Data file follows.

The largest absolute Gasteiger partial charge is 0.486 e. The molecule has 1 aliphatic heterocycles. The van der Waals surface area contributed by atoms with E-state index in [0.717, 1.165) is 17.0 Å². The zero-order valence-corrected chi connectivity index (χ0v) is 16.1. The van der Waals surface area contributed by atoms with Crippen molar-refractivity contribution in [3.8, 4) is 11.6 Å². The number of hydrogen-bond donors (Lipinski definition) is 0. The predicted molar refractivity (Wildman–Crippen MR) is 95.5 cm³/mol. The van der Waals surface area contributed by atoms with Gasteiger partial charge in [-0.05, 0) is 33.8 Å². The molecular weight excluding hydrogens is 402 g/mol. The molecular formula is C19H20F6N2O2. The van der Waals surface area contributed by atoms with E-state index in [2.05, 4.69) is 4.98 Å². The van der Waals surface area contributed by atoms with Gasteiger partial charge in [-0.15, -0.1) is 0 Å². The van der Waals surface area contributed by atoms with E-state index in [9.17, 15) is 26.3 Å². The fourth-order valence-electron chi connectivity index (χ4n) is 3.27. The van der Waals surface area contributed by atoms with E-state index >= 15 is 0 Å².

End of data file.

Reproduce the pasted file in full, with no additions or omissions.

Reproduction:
The largest absolute Gasteiger partial charge is 0.486 e. The molecule has 1 aliphatic heterocycles. The van der Waals surface area contributed by atoms with E-state index in [0.717, 1.165) is 17.0 Å². The zero-order valence-corrected chi connectivity index (χ0v) is 16.1. The van der Waals surface area contributed by atoms with Crippen molar-refractivity contribution in [3.8, 4) is 11.6 Å². The number of hydrogen-bond donors (Lipinski definition) is 0. The predicted molar refractivity (Wildman–Crippen MR) is 95.5 cm³/mol. The van der Waals surface area contributed by atoms with Gasteiger partial charge in [-0.05, 0) is 33.8 Å². The molecular weight excluding hydrogens is 402 g/mol. The molecular formula is C19H20F6N2O2. The van der Waals surface area contributed by atoms with E-state index in [2.05, 4.69) is 4.98 Å². The van der Waals surface area contributed by atoms with Gasteiger partial charge in [-0.15, -0.1) is 0 Å². The van der Waals surface area contributed by atoms with E-state index in [9.17, 15) is 26.3 Å². The fourth-order valence-electron chi connectivity index (χ4n) is 3.27. The van der Waals surface area contributed by atoms with E-state index >= 15 is 0 Å².